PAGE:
Dthe mushy sky trickles as I hurry from the train station to an abandoned gasometer in an industrial estate on the wrong side of Rotterdam. Inside, however, the sun never stops shining. I climb steps to a circular promenade and look down. Beneath them, more than 20 vacationers are sunbathing under a cloudless sky. The beach may be fake, the sunlight artificial, and the color-coding incessantly pastel, but at least the seagulls won’t dive-bomb to steal anyone’s picnic.
Welcome to Sun & Sea, the operatic performance conceived by three women, which has toured Europe and America since winning Lithuania the Golden Lion at the 2019 Venice Biennale. It’s coming to London later this month to rave reviews. The New York Times wrote: “In a single hour of dangerously gentle melodies, [the work] manages to animate a panorama of characters whose stories coalesce into a portrait of an apocalyptic climate crisis.”
A couple is playing badminton, two young women are making sand sculptures and I’m mesmerized by another lost in their holiday read, The Ethical Slut, and a man I can see will never get this sudoku puzzle to work. This might resemble the summer vacation you’ll be having in a few weeks; or it could be your idea of the Circle of Hell that Dante dared not imagine.
Sun & Sea is billed as an opera, but the music is recorded, there’s no conductor, and the singers mostly sing into discreet headphone mics while lying on beach towels. The melodies float gently through the interior of the gasometer. This is how the world will end, not with a bang, but with searing, humming siren chants that desensitize us to our fate.
After the performance in Rotterdam I tell the three women behind Sun & Sea that I was dreading the show. I can’t think of any darker words than “climate change opera”. “Oh no!” says the librettist Vaiva Grainytė. “That would be horrible. We never wanted to write a climate opera. Not even to judge people who are on vacation. But we wanted to reflect on the paradoxes of our lives.
“We have made it a rule to avoid certain words like ‘plastic’ in the libretto because we didn’t want to come off as overtly didactic. No one likes to be preached.” Instead, she and her staff approach their difficult subject with a light touch. The libretto goes so far as to allow vacationers some perverted pleasure in garbage-stuffed oceans. In Chanson of Admiration, for example, a woman finds submarine beauty in the midst of rubbish: “Emerald-colored bags, bottles and red crown caps – the sea has never had so much color!” The creators are not entirely ironic, but only focus perversely on the positive side of the environmental apocalypse.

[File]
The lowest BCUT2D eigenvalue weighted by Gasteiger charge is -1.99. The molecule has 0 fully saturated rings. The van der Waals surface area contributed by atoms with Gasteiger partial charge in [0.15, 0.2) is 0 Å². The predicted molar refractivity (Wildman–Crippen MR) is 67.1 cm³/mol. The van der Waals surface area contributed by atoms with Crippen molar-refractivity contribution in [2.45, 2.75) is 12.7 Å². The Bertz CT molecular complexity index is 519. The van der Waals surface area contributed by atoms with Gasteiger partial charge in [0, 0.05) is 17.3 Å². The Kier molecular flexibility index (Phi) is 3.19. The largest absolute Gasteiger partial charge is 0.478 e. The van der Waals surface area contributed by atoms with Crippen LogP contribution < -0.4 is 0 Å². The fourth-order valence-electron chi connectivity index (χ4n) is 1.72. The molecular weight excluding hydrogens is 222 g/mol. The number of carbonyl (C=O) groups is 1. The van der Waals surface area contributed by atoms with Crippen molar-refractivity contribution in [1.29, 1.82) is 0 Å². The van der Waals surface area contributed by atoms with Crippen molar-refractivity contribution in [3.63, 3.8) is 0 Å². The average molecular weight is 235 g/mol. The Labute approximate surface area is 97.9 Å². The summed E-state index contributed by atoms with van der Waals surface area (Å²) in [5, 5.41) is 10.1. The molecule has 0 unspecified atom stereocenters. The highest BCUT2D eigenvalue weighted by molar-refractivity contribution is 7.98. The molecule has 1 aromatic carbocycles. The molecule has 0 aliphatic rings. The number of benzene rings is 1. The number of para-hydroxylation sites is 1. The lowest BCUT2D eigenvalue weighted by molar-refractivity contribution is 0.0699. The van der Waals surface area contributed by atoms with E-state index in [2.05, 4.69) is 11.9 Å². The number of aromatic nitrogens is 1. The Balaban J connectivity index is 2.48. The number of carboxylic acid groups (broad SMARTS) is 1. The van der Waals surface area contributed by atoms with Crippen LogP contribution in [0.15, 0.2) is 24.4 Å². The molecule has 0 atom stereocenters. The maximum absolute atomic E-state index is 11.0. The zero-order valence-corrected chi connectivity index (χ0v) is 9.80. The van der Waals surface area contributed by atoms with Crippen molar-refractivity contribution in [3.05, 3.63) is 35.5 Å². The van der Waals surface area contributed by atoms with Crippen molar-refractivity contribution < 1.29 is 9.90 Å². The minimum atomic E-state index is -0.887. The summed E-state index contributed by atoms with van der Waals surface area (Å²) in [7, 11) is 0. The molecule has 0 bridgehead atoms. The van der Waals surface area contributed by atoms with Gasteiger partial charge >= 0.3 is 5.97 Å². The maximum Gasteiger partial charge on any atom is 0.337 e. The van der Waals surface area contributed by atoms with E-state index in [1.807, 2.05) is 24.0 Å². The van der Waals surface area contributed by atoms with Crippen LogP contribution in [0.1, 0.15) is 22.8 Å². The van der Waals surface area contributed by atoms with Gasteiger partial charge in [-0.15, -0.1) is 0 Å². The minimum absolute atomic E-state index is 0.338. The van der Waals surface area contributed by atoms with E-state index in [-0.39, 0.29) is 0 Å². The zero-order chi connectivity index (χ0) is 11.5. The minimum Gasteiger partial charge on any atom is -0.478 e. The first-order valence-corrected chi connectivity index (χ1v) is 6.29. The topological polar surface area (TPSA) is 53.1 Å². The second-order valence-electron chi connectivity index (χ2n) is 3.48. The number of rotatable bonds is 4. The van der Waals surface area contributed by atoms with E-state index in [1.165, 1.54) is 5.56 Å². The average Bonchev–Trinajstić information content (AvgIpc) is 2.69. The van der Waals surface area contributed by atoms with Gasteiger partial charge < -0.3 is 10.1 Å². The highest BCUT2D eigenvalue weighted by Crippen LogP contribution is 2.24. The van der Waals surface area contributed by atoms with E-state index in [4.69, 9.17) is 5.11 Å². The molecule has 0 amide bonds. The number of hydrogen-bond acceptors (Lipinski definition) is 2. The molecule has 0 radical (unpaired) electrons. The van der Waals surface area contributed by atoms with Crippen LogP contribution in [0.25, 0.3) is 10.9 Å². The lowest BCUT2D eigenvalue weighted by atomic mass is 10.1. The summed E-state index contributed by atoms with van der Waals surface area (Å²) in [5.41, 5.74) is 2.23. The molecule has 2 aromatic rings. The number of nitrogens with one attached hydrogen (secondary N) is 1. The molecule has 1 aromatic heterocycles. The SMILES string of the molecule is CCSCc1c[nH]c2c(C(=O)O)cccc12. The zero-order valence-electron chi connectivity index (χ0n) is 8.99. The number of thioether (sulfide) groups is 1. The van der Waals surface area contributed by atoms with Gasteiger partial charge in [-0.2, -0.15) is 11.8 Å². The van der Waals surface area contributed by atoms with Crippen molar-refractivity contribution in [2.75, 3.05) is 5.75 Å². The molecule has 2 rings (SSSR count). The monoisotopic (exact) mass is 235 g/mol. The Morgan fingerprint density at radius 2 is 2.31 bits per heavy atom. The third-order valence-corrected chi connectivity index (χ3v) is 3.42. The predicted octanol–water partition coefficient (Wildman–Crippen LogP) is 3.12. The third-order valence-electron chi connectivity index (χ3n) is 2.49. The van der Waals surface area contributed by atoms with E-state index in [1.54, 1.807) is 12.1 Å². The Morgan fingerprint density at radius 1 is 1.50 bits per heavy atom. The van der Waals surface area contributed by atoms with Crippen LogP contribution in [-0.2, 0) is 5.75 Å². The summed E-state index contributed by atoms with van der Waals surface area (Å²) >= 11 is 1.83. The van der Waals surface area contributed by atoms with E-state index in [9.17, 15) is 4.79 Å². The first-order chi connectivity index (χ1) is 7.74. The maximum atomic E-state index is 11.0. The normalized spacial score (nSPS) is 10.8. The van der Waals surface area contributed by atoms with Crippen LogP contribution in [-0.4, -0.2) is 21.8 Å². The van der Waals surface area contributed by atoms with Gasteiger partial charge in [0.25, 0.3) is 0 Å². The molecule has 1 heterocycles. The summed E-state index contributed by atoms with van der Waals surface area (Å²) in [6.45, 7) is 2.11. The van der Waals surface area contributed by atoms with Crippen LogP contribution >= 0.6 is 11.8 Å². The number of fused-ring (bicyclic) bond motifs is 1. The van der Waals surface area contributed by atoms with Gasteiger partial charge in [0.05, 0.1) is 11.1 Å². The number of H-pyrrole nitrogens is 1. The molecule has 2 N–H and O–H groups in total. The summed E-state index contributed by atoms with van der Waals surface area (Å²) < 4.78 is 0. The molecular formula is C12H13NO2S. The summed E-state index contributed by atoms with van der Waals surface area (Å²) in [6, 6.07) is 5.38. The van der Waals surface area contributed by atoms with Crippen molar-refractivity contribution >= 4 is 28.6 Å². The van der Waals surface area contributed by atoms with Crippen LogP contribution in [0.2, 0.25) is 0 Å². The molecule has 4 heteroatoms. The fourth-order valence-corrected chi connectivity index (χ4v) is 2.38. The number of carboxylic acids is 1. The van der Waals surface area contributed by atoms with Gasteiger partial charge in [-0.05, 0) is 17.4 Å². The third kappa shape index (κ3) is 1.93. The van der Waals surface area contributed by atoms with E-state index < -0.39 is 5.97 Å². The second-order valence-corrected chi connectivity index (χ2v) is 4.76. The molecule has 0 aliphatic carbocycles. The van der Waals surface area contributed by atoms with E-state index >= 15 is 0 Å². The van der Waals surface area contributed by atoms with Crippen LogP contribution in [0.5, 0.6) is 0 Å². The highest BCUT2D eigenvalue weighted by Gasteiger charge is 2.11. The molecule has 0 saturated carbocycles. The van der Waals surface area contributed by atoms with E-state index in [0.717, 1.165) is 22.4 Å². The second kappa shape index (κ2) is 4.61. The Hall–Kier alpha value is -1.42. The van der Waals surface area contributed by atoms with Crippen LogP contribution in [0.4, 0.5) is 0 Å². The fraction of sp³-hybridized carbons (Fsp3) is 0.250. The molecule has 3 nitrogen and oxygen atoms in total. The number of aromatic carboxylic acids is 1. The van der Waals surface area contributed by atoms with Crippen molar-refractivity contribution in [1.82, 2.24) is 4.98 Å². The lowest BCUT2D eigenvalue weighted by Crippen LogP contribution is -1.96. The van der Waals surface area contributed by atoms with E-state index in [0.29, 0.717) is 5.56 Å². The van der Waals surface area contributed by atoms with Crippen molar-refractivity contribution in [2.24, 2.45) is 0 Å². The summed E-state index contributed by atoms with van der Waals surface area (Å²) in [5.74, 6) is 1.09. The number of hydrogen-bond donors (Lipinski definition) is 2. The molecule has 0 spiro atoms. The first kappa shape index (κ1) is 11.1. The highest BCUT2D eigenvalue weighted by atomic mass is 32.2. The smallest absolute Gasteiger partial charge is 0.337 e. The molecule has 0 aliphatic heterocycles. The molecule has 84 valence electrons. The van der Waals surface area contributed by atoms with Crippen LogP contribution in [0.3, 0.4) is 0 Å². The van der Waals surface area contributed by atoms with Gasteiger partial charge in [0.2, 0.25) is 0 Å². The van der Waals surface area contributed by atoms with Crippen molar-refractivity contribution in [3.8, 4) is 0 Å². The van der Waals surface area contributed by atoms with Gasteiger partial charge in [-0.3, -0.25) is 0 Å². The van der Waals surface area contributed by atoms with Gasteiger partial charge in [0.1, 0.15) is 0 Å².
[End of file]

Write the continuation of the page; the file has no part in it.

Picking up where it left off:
Director Rugilė Barzdžiukaitė says that the main idea of Sun & Sea was for the audience to look down on the action. The trio were impressed by a performance of a work at New York’s Guggenheim Museum, where audiences lined the ramps and surveyed the scene below. “We wanted to create a dehumanized point of view, looking at ourselves as if we were a different species,” says Grainytė. “The audience strolls along the portals to get different perspectives on what’s happening,” adds Barzdžiukaitė.
But I was queasy at the thought of looking down on the cast as if they were sun-seekers in a simulacrum of Torremolinos or Faliraki. I certainly don’t want to feel like a smug opera-goer gazing down at his proverbial lorgnette at the seething Eurotrash below. “We don’t look down on people in that sense,” counters Lapelytė. “We’re all involved. Who are we to look down on people having 10 days of vacation in the sun from jobs they hate?”
This generous vision led Sun & Sea to overcome my fears. I found myself able to empathize with the most unlikable of characters, a wealthy workaholic businessman. “I really don’t feel like I can be slowed down,” he sings. “Because my colleagues will look down on me. They will say I have no willpower. And I become a loser in my own eyes.”
And then the sing-along refrain: “Exhaustion, exhaustion, exhaustion, exhaustion…” So his vacation is a welcome temporary death, a sabbath from the 24/7 working day.